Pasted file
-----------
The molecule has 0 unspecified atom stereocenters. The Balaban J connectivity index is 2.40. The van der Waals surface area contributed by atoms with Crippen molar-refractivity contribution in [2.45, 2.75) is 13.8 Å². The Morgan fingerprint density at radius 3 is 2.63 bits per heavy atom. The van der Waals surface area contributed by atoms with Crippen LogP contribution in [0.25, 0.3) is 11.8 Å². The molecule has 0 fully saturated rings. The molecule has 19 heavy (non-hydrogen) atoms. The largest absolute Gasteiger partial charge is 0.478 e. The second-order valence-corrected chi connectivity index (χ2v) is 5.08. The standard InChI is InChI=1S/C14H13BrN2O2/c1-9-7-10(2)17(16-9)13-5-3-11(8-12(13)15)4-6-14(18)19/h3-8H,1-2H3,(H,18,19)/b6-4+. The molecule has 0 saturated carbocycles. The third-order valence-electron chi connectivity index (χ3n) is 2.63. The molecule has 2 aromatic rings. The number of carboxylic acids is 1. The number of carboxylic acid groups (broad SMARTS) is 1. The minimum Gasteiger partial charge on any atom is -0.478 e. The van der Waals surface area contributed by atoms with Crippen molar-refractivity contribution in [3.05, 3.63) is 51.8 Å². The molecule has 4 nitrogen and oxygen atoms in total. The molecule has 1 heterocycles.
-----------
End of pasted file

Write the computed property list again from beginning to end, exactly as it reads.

The molecule has 0 unspecified atom stereocenters. The Balaban J connectivity index is 2.40. The van der Waals surface area contributed by atoms with Crippen molar-refractivity contribution in [2.45, 2.75) is 13.8 Å². The Morgan fingerprint density at radius 3 is 2.63 bits per heavy atom. The van der Waals surface area contributed by atoms with Crippen LogP contribution in [0.25, 0.3) is 11.8 Å². The molecule has 0 fully saturated rings. The molecule has 19 heavy (non-hydrogen) atoms. The largest absolute Gasteiger partial charge is 0.478 e. The second-order valence-corrected chi connectivity index (χ2v) is 5.08. The standard InChI is InChI=1S/C14H13BrN2O2/c1-9-7-10(2)17(16-9)13-5-3-11(8-12(13)15)4-6-14(18)19/h3-8H,1-2H3,(H,18,19)/b6-4+. The molecule has 0 saturated carbocycles. The third-order valence-electron chi connectivity index (χ3n) is 2.63. The molecule has 2 aromatic rings. The number of carboxylic acids is 1. The number of carboxylic acid groups (broad SMARTS) is 1. The minimum Gasteiger partial charge on any atom is -0.478 e. The van der Waals surface area contributed by atoms with Crippen molar-refractivity contribution in [3.05, 3.63) is 51.8 Å². The molecule has 4 nitrogen and oxygen atoms in total. The molecule has 1 heterocycles.